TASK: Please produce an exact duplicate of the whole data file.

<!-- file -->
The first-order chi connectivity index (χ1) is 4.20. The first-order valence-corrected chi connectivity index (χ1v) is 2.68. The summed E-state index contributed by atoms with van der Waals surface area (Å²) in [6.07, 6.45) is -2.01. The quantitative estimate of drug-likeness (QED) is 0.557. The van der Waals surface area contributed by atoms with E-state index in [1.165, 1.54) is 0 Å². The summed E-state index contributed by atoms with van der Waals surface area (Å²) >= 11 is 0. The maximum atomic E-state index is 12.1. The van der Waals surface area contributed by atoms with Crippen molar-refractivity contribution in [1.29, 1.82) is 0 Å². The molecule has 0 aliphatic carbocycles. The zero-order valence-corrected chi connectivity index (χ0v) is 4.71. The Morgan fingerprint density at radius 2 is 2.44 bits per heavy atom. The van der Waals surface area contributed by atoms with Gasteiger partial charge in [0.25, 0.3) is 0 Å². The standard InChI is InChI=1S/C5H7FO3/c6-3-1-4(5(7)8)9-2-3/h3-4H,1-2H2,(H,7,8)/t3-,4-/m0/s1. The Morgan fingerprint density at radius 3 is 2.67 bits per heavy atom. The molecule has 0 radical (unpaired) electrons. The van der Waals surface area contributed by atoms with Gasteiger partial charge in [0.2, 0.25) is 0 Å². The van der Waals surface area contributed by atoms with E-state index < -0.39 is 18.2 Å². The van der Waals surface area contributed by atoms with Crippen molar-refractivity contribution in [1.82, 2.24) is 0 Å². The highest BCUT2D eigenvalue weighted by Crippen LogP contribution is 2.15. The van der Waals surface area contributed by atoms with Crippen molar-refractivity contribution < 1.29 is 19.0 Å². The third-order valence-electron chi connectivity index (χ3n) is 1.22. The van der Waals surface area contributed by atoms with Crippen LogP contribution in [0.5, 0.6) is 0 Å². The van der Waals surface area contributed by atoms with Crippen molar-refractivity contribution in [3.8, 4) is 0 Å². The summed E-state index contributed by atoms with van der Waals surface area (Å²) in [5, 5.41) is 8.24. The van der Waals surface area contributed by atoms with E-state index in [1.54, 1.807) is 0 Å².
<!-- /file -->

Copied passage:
The first-order chi connectivity index (χ1) is 4.20. The first-order valence-corrected chi connectivity index (χ1v) is 2.68. The summed E-state index contributed by atoms with van der Waals surface area (Å²) in [6.07, 6.45) is -2.01. The quantitative estimate of drug-likeness (QED) is 0.557. The van der Waals surface area contributed by atoms with E-state index in [1.165, 1.54) is 0 Å². The summed E-state index contributed by atoms with van der Waals surface area (Å²) >= 11 is 0. The maximum atomic E-state index is 12.1. The van der Waals surface area contributed by atoms with Crippen molar-refractivity contribution in [1.29, 1.82) is 0 Å². The molecule has 0 aliphatic carbocycles. The zero-order valence-corrected chi connectivity index (χ0v) is 4.71. The Morgan fingerprint density at radius 2 is 2.44 bits per heavy atom. The van der Waals surface area contributed by atoms with Gasteiger partial charge in [0.25, 0.3) is 0 Å². The standard InChI is InChI=1S/C5H7FO3/c6-3-1-4(5(7)8)9-2-3/h3-4H,1-2H2,(H,7,8)/t3-,4-/m0/s1. The Morgan fingerprint density at radius 3 is 2.67 bits per heavy atom. The molecule has 0 radical (unpaired) electrons. The van der Waals surface area contributed by atoms with Gasteiger partial charge in [0.2, 0.25) is 0 Å². The van der Waals surface area contributed by atoms with E-state index < -0.39 is 18.2 Å². The van der Waals surface area contributed by atoms with Crippen molar-refractivity contribution in [1.82, 2.24) is 0 Å². The highest BCUT2D eigenvalue weighted by Crippen LogP contribution is 2.15. The van der Waals surface area contributed by atoms with Crippen molar-refractivity contribution < 1.29 is 19.0 Å². The third-order valence-electron chi connectivity index (χ3n) is 1.22. The van der Waals surface area contributed by atoms with Crippen LogP contribution in [0.5, 0.6) is 0 Å². The van der Waals surface area contributed by atoms with Crippen molar-refractivity contribution in [3.8, 4) is 0 Å². The summed E-state index contributed by atoms with van der Waals surface area (Å²) in [5, 5.41) is 8.24. The van der Waals surface area contributed by atoms with E-state index in [1.54, 1.807) is 0 Å².